• 90% of women don’t want it or don’t care. [Well that’s a great reason to deny it to all of them, eh? This precisely parallels the providers who say “My patients aren’t like you, Dave.”]
  • It means competition of women with men instead of cooperation. [Au contraire! Cooperation is exactly what we seek. In what world view is that competition?]
  • 80% of women eligible to vote are married, so they would only duplicate or cancel out the husband’s vote. (What???)
  • It can be of no additional benefit commensurate with the additional expense. [Which should we discuss first, here … the claim that there’s no benefit, or the issue of our out-of-control costs managed by the current authorities?]

Don’t let cognitive dissonance cloud your brain – join us for this free-wheeling discussion of the many parallels between this historic centennial and the patient movement. Join the #hcldr community on Tuesday, June 4th at 8:30pm Eastern (for your local time click here) as we discuss the following engaging topics with special guest @ePatientDave:

  • T1: In healthcare, what impact do the voices of women presently have? What impact should their voices have and how do we get there?

  • T2: What responsibility does healthcare leadership have for ensuring equity, fairness, and diversity? Does making things fair or equitable in healthcare actually help?

  • T3: What does the ongoing quest for true women’s autonomy have in common with the desire for patient autonomy? Value?

  • T4: What top factors are truly holding back positive change in the way we envision within healthcare? What steps would you take to remove these blocks?

  • Bonus: How does the women’s suffrage movement mirror the challenges women and all patients face when looking for a true seat at the table in healthcare?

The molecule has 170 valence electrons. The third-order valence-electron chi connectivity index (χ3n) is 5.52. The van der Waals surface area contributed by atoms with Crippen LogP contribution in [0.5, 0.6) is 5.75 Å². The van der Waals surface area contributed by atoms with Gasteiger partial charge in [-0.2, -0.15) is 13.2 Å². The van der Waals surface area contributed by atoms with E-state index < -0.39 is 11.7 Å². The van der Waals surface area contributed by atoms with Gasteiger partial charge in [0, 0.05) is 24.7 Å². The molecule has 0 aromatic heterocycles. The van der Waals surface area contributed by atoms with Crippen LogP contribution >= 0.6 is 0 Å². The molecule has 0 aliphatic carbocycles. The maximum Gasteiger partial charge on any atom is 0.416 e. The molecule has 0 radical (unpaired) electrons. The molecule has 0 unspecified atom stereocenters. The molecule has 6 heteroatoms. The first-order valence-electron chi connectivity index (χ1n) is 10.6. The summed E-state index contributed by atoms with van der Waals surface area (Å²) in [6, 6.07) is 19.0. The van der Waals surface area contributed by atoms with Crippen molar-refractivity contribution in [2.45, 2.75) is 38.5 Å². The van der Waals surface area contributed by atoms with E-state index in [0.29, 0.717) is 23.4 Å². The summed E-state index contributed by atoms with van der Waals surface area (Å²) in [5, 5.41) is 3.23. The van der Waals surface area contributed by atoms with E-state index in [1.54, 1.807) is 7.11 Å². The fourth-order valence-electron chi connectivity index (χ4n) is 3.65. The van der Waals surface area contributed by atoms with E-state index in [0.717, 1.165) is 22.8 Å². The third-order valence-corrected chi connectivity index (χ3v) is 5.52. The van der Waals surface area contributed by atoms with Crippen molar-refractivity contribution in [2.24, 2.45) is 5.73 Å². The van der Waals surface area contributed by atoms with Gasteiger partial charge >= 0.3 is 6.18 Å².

Dave’s Full Bio:

Dave deBronkart, known on the internet as e-Patient Dave, is the author of the highly rated Let Patients Help: A Patient Engagement Handbook and one of the world’s leading advocates for patient engagement. After beating stage IV kidney cancer in 2007 he became a blogger, health policy advisor and international keynote speaker. An accomplished speaker in his professional life before cancer, he is today the best-known spokesman for the patient engagement movement, attending over 600 conferences and policy meetings in nineteen countries, including testifying in Washington for patient Dave_deBronkart-20091229access to the medical record under Meaningful Use.

A co-founder and chair emeritus of the Society for Participatory Medicine, e-Patient Dave has appeared in TimeU.S. NewsUSA TodayWiredMIT Technology Review, and the HealthLeaders cover story “Patient of the Future.” His writings have been published in the British Medical Journal, the Patient Experience Journal,  iHealthBeat, and the conference journal of the American Society for Clinical Oncology. In 2009 HealthLeaders named him and his doctor to their annual list of “20 People Who Make Healthcare Better,” and he’s appeared on the cover of Healthcare IT News and the Australian GP magazine Good Practice.

Dave’s TED Talk Let Patients Help went viral, and for years was in the top half of the most viewed TED Talks of all time with over a half million views; volunteers have added subtitles in 26 languages, indicating the global appeal of his message. In 2012 the National Library of Medicine announced that it’s capturing his blog in its History of Medicine Division, and he was the Mayo Clinic’s 2015 Visiting Professor in Internal Medicine.


Open Access: Remember the Patients. BMJ, April 2019, Dave deBronkart.

“Unmarried teens would jump off bridges”: NY Times on suppression of home pregnancy tests. Society for Participatory Medicine, July 2016, Dave deBronkart.

“Vote No on Suffrage: 90% don’t care” (1912 flyer saying most women aren’t asking for the vote, so why give SOME the privilege? Strong parallels with people who say “My patients aren’t like you.”) Society for Participatory Medicine, Nov 2012, Dave deBronkart.

What do empowered and engaged really mean?, July 2016, Dave deBronkart. (9-minute slidecast with the definitions Dave uses, from the World Bank and Arnstein’s Ladder of Citizen Participation)

What’s up with the US health system?? (What I’m doing in 2019, episode 1) Society for Participatory Medicine, April 2019, Dave deBronkart.

Main Image Credit: Public Domain, Fair Use (Published prior to 1924).